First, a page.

Surgical Endodontics: An Inherently Conservative Approach

Cleared specimens of maxillary first molar mesiobuccal roots showing the complex canal anatomy and endodontic treatment task. (Courtesy of Dr Craig Barrington, Waxahachie, Texas.)

Dr Noah Chivian first argued for the conservative nature of surgical endodontics in a 1969 article in the Journal of the New Jersey Dental Association titled “Surgical Endodontics, A Conservative Approach”; it is now 2017, and the industry continues to have this debate.

Conservative is commonly defined as ‘disposed to preserving existing conditions,'” Dr Chivian explains, reflecting on his 1969 article. “At that time, popular dental semantics referred to the two courses of endodontic action as conservative and surgical. This implies that the surgical approach is radical and the nonsurgical approach is conservative. However, both of these methods try to ‘preserve existing conditions’ by retaining teeth, and therefore both must be considered conservative. In fact, modern endodontic surgery may be more conservative than disassembly, retreatment, and re-restoration.”

Two acclaimed endodontists, Mahmoud Torabinejad, DDS, MSD, PhD, and Richard Rubinstein, DDS, MS, hope to settle this argument for good with their new book, The Art and Science of Contemporary Surgical Endodontics.

“Endodontic surgery is inherently conservative because it is an alternative to tooth extraction, a radical and aggressive treatment that results in the loss of an organ, in many cases,” Dr Torabinejad states.

“The current paradigm being taught in most residencies is that if an endodontic treatment fails, retreatment must be performed or attempted before endodontic surgery can be considered,” Dr Rubinstein says. “But in complex cases involving posts and cores, sometimes the disassembly required for retreatment compromises too much tooth structure, and extraction becomes inevitable. This is the opposite of conservative.”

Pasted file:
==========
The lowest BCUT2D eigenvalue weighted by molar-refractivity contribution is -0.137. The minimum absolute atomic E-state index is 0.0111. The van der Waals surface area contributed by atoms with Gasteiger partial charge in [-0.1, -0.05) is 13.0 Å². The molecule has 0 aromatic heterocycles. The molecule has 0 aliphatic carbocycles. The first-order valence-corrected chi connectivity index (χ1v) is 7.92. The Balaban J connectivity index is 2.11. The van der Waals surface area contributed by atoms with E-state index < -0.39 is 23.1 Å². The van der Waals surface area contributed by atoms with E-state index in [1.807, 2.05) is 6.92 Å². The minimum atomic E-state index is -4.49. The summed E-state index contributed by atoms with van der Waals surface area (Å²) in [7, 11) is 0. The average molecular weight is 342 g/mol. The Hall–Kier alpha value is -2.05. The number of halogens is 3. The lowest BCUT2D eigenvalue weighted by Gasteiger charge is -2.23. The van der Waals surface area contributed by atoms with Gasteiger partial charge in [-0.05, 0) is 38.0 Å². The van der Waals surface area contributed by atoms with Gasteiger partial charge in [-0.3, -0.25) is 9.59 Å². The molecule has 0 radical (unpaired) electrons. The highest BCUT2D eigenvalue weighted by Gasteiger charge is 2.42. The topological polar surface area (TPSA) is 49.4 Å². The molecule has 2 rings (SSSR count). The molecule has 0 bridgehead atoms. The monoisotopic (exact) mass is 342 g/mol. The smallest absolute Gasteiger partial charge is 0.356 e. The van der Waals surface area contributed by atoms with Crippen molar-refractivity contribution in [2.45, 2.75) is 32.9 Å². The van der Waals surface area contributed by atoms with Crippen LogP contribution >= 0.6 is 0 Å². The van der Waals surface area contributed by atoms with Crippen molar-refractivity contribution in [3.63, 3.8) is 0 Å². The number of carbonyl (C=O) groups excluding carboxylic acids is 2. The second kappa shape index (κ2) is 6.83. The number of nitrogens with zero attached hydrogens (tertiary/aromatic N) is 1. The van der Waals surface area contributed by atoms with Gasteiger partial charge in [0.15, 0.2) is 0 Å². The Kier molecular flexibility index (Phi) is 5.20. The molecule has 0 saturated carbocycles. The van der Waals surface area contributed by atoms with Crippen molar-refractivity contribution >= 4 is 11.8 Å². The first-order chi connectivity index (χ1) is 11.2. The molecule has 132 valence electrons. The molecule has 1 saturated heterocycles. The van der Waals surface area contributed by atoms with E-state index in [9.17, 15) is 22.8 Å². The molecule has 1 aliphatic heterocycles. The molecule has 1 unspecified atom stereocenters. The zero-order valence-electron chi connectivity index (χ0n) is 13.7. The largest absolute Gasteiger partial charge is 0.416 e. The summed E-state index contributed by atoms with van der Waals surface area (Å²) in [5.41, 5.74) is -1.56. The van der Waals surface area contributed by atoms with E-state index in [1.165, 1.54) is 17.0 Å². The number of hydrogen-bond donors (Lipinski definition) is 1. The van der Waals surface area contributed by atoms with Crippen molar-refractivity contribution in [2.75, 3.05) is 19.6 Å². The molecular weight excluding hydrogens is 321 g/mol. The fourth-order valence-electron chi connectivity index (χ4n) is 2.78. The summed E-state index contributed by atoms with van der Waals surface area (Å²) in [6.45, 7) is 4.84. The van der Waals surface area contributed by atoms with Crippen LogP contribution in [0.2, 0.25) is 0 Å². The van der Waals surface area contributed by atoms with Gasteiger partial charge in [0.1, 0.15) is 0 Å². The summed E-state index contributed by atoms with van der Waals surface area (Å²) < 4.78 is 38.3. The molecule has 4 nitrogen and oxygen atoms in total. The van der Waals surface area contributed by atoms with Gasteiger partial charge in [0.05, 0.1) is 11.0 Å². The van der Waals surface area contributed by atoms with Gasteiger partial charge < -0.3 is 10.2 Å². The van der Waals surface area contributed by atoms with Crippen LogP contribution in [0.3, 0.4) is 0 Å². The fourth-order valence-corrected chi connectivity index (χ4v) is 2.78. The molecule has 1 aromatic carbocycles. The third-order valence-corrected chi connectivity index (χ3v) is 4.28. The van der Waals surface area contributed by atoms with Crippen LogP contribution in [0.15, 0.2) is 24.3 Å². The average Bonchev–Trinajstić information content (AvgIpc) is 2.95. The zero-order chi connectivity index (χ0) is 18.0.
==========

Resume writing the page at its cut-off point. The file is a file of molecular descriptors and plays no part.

(left) Hess model of a mandibular molar showing anatomical complexities throughout the root canal system. (right) Hess model of a mandibular premolar showing anatomical complexities in the apical terminus.

Modern Advances in Surgical Endodontics: Possibility Becomes Predictability

According to Dr Rubinstein, there is a difference between possibility and predictability. And the point when endodontic surgery became more predictable—and therefore more conservative—than retreatment for complex cases came when modern technology, namely cone beam computed technology (CBCT) and surgical operating microscopes (SOMs), enabled endodontic surgeons to better identify and more accurately treat complex tooth morphologies.

The incidence of anatomical complexities in root canals is well documented. CBCT technology enables clinicians to identify these complexities and plan for them. “Failure to address these complexities,” Dr Rubinstein asserts, “leaves the tooth vulnerable to reinfection. Significant pulpal anatomy such as accessory canals and isthmi has to be considered when performing both surgical and nonsurgical endodontic treatment.”

Doctor and assistant at the SOM.

The SOM made it possible to manage those complexities during surgery. Dr Rubinstein was one of a handful of endodontists who first began experimenting with the SOM for apical surgery: “We thought, ‘If you can see something better, you can treat it better,’ and the results were overwhelming. Cases that seemed impossible before became easy and exciting to operate on, and teeth that might otherwise have been extracted now had a predictable chance for retention.”

(a) 3D rendering of the mandibular left first premolar showing the periapical lesion and its relationship to the mental bundle. (b and c) Axial and coronal 3D renderings showing the untreated lingual canal (blue and white arrows), the extent of the lesion buccolingually, and the relationship of the root to the buccal and lingual cortical plates (c). (d) Clinical image after flap reflection and identification of the mental bundle (black arrow). (e) Because of the close proximity of the root to the mental bundle (white arrow), a piezoelectric surgery insert OT5 (Mectron) was used for the osteotomy. (f) Root resection performed with OT7S-3 insert (Mectron). (g) Resected apical third with the OT7S-3 insert. (h) Clinical image demonstrating the untreated lingual canal (white arrow) and isthmus. (i) Application of EndoSequence BC Sealer (Brasseler USA) into the apical preparation prior to placement of the Root Repair Material (RRM) (Brasseler USA). (j) RRM material filling in the buccal and lingual canals. (k) Postoperative radiograph demonstrating the RRM filling in the lingual canal (white arrow) and buccal canal (blue arrow).